ANIME/FILM REVIEW | "Zombie Girl" An Awfully Fun Gorefest
There once was a special place for films that can be deemed both terrible and terrific at the same time. That realm was called direct-to-video, which housed various popcorn fare made solely for friends to point & laugh at during late-night slumber parties. Although Netflix has taken away the home of these so-called craptastic works of cinema (save for that one remaining Blockbuster in the middle of Oregon), the spirit of these films still continue to live on in various means, fashions, and elemental states of existence. They're your SyFy original movies, film franchise rip-offs, and even works of parody or satire that pay strong homage to the movies they're riffing on.
This leads me to Calamity of a Zombie Girl, a new net anime film from studios Gonzo (My Bride is a Mermaid, Akiba's Trip: The Animation) and Stingray. Based on the light novel series by Ryō Ikehata, this latest entry into anime's horror genre is not only a grand nod to the terrible direct-to-video movies that used to flood the New Releases section of rental stores, but also does so with the most straightest of faces. Is it intentional that it's so bad, or did the makers try their best to make a gory anime that resulted in something very laughable? Whatever the case may be, the end result is something that's entertaining in more ways than one.
Calamity of a Zombie Girl is very run-of-the-mill when it comes to its plotline. A bunch of dumb college students break into their campus, open up a mysterious coffin, and steal a precious artifact from its keeper's rotten corpse. Naturally, the stiff comes back to life in the form of Euphrosyne Studion (Saori Hayami), as her maid Alma V (Yui Ogura) heads the charge to get her precious stone back. But of course, there is a brother/sister duo in the form of Syuichiro (Tomokazu Sugita) and Mako Takanashi (Ryoko Shiraishi) who wish to use the stone for their own personal gain, despite the fact that most of the horn-dogged students are trying to give it back to the zombie girl.
At first, the film starts off rather boringly, with the students just roaming about campus as they spout out dialogue as bad as any Spanish soap opera could conjure up. It's when Euphrosyne accidentally claims her first victim where the real roller coaster ride of the awesomely bad truly begins. Limbs are ripped off, faces are stabbed, and even a poor corgi's skull gets treated like a watermelon in the possession of Gallagher. And yes, you can throw in some unnecessary nudity and hints of incest, which should more than likely fill up your bad 80s movie bingo card that you're probably carrying.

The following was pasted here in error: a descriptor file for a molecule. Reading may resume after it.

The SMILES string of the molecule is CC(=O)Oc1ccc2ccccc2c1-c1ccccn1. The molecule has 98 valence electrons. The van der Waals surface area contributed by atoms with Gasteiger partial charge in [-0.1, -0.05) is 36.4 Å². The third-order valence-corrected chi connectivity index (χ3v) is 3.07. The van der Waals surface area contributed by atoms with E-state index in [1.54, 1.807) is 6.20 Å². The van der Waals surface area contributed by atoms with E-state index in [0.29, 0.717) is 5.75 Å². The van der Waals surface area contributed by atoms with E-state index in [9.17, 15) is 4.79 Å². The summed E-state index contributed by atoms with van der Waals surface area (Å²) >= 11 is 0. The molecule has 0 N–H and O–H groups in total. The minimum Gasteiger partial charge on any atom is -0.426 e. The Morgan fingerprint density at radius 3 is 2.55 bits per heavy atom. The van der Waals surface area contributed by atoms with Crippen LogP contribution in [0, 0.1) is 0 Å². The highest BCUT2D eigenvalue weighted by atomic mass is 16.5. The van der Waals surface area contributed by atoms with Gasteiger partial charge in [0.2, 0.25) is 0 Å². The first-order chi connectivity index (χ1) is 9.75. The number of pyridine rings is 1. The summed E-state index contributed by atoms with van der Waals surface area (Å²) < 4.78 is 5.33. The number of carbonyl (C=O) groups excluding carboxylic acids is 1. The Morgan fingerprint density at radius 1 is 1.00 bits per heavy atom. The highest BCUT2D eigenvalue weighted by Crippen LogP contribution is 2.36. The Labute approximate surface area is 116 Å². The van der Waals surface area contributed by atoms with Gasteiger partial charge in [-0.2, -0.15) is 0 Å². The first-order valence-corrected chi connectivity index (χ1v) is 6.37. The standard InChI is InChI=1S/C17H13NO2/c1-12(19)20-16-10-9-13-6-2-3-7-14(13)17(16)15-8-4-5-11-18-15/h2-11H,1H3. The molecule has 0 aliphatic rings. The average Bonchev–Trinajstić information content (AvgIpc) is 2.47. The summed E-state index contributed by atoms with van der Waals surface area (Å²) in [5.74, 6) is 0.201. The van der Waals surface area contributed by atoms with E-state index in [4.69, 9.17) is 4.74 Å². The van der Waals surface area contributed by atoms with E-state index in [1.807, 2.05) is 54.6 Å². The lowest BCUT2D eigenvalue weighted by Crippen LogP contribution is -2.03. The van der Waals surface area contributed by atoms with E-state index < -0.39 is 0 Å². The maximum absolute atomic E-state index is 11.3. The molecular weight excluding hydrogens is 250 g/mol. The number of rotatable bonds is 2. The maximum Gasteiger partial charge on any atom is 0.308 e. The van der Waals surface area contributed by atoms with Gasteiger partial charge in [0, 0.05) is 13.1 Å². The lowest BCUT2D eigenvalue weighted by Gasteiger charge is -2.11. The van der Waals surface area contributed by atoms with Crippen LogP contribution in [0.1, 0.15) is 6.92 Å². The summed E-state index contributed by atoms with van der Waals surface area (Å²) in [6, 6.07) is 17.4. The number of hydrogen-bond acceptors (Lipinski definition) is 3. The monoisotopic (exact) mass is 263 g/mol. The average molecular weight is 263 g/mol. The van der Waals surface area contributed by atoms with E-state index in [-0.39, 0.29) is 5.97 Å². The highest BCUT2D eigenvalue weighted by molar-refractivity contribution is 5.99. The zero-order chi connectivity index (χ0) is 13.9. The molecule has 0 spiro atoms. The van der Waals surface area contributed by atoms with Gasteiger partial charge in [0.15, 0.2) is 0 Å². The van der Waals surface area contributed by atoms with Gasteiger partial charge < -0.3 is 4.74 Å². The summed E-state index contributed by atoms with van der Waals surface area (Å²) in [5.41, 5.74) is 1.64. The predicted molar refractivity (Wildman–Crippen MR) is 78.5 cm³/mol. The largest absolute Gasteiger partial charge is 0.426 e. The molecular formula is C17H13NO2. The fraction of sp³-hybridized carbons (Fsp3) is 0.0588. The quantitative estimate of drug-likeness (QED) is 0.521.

As such, Calamity of a Zombie Girl is filled with more clichés than you can shake a stick at. Poor plot twists, unnecessary backstabbing, and just about every bad horror trope can be found in this animated b-movie. But it's the little things that make it work, especially when it comes to Hayami's performance as Euphrosyne. It might not be in the same tier as Shoko in A Silent Voice or Nino in Anonymous Noise, but the voice actress is clearly having fun playing a role as dumb and pure as this. There are also some visual gags that make sitting through this movie truly worth it, some of which will make your eyes roll with a mighty chuckle.
Even though the animation is pretty bad for a film's standards, one cannot deny the sheer shock value placed in the detailed and gory deaths. Seeing heads smashed in and bodies literally tossed around trees and boulders like rag dolls is part of the so-called "charm" that this anime gifts its viewers throughout its runtime. It's one line-crossing moment of violence after another, reaching points of pure absurdity on many different occasions. Although its character designs look more like something from a mid-2000s series than a 2018 film, it somehow fits the tone and style of the story it's telling.
I'm not going to pretend that Calamity of a Zombie Girl is a work of high art, as it definitely isn't. However, one cannot deny the bloody fun that this 80-minute film delivers. Sure, it may start off slow, but once the first on-screen death occurs, then it's all laughs and over-the-top violence for all to enjoy. Granted, it's definitely a one-time-only thing when it comes to how many times you can sit through, as its magic will wear away fast. Hence why I highly recommend gathering your closest buddies, order a bunch of pizza, and riff your way through Calamity of a Zombie Girl in all of its dumbed-down and brilliantly stupid/stupidly brilliant glory. (If you can't find friends, building a couple of wise-cracking robots will be a fine substitute.)